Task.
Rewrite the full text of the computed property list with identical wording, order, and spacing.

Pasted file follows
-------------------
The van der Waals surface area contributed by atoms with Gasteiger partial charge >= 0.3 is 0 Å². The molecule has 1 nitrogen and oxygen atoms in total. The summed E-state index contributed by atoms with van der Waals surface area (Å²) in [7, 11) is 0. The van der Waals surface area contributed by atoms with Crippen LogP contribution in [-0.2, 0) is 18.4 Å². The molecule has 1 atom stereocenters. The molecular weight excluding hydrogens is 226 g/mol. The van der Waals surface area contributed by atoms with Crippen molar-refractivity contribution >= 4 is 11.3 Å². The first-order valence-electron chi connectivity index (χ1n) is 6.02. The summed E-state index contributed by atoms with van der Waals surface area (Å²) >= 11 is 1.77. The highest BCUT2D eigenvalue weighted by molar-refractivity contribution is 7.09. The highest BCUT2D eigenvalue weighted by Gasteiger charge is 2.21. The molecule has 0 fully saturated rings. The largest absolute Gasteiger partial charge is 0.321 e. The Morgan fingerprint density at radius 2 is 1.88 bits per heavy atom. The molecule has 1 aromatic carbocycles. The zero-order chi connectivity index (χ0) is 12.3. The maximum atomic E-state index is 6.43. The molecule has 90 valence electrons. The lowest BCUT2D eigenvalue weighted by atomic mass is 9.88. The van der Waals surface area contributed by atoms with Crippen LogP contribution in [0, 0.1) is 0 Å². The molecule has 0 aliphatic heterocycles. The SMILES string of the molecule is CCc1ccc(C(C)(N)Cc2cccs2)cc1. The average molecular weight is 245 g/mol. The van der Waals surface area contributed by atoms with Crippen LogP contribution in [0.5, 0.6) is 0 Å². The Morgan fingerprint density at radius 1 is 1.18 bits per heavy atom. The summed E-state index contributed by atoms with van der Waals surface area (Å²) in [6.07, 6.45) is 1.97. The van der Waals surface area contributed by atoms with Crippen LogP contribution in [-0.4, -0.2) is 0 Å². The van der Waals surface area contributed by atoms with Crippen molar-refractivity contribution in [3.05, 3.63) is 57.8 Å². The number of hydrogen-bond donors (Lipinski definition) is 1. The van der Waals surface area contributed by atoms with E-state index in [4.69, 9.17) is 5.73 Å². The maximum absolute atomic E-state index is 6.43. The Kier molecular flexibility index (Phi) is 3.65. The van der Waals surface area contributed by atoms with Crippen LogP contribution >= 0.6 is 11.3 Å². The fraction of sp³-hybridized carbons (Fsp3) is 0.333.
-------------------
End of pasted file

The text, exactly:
The van der Waals surface area contributed by atoms with Gasteiger partial charge >= 0.3 is 0 Å². The molecule has 1 nitrogen and oxygen atoms in total. The summed E-state index contributed by atoms with van der Waals surface area (Å²) in [7, 11) is 0. The van der Waals surface area contributed by atoms with Crippen LogP contribution in [-0.2, 0) is 18.4 Å². The molecule has 1 atom stereocenters. The molecular weight excluding hydrogens is 226 g/mol. The van der Waals surface area contributed by atoms with Crippen molar-refractivity contribution >= 4 is 11.3 Å². The first-order valence-electron chi connectivity index (χ1n) is 6.02. The summed E-state index contributed by atoms with van der Waals surface area (Å²) >= 11 is 1.77. The highest BCUT2D eigenvalue weighted by molar-refractivity contribution is 7.09. The highest BCUT2D eigenvalue weighted by Gasteiger charge is 2.21. The molecule has 0 fully saturated rings. The largest absolute Gasteiger partial charge is 0.321 e. The Morgan fingerprint density at radius 2 is 1.88 bits per heavy atom. The molecule has 1 aromatic carbocycles. The zero-order chi connectivity index (χ0) is 12.3. The maximum atomic E-state index is 6.43. The molecule has 90 valence electrons. The lowest BCUT2D eigenvalue weighted by atomic mass is 9.88. The van der Waals surface area contributed by atoms with Crippen LogP contribution in [0, 0.1) is 0 Å². The molecule has 0 aliphatic heterocycles. The SMILES string of the molecule is CCc1ccc(C(C)(N)Cc2cccs2)cc1. The average molecular weight is 245 g/mol. The van der Waals surface area contributed by atoms with Crippen LogP contribution in [0.5, 0.6) is 0 Å². The Morgan fingerprint density at radius 1 is 1.18 bits per heavy atom. The summed E-state index contributed by atoms with van der Waals surface area (Å²) in [6.07, 6.45) is 1.97. The van der Waals surface area contributed by atoms with Crippen LogP contribution in [-0.4, -0.2) is 0 Å². The van der Waals surface area contributed by atoms with Crippen molar-refractivity contribution in [3.05, 3.63) is 57.8 Å². The number of hydrogen-bond donors (Lipinski definition) is 1. The van der Waals surface area contributed by atoms with E-state index in [4.69, 9.17) is 5.73 Å². The maximum absolute atomic E-state index is 6.43. The Kier molecular flexibility index (Phi) is 3.65. The van der Waals surface area contributed by atoms with Crippen LogP contribution >= 0.6 is 11.3 Å². The fraction of sp³-hybridized carbons (Fsp3) is 0.333.